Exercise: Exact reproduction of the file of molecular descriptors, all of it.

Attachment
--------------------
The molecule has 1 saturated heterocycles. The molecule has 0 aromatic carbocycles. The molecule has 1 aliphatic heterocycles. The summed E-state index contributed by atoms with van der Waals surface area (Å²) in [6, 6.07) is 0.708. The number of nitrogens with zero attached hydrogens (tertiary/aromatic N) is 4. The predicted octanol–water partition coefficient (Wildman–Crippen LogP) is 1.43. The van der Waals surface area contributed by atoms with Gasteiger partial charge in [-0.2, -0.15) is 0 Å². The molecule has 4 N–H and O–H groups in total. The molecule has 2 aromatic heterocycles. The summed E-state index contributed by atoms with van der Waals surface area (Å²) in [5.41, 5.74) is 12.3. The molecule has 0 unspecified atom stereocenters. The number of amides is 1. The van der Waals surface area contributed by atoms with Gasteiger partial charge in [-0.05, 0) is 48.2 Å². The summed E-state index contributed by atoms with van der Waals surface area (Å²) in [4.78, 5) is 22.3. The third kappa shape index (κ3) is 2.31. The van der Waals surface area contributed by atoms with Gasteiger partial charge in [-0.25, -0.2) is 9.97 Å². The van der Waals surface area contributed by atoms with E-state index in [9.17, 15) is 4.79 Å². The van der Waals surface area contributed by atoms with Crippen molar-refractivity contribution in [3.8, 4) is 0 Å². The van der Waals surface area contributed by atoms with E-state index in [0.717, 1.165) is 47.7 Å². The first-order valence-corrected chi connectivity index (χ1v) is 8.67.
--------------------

The molecule has 1 saturated heterocycles. The molecule has 0 aromatic carbocycles. The molecule has 1 aliphatic heterocycles. The summed E-state index contributed by atoms with van der Waals surface area (Å²) in [6, 6.07) is 0.708. The number of nitrogens with zero attached hydrogens (tertiary/aromatic N) is 4. The predicted octanol–water partition coefficient (Wildman–Crippen LogP) is 1.43. The van der Waals surface area contributed by atoms with Gasteiger partial charge in [-0.2, -0.15) is 0 Å². The molecule has 4 N–H and O–H groups in total. The molecule has 2 aromatic heterocycles. The summed E-state index contributed by atoms with van der Waals surface area (Å²) in [5.41, 5.74) is 12.3. The molecule has 0 unspecified atom stereocenters. The number of amides is 1. The van der Waals surface area contributed by atoms with Gasteiger partial charge in [-0.05, 0) is 48.2 Å². The summed E-state index contributed by atoms with van der Waals surface area (Å²) in [4.78, 5) is 22.3. The third kappa shape index (κ3) is 2.31. The van der Waals surface area contributed by atoms with Gasteiger partial charge in [-0.25, -0.2) is 9.97 Å². The van der Waals surface area contributed by atoms with E-state index in [9.17, 15) is 4.79 Å². The van der Waals surface area contributed by atoms with Crippen molar-refractivity contribution in [3.8, 4) is 0 Å². The van der Waals surface area contributed by atoms with E-state index in [0.717, 1.165) is 47.7 Å². The first-order valence-corrected chi connectivity index (χ1v) is 8.67.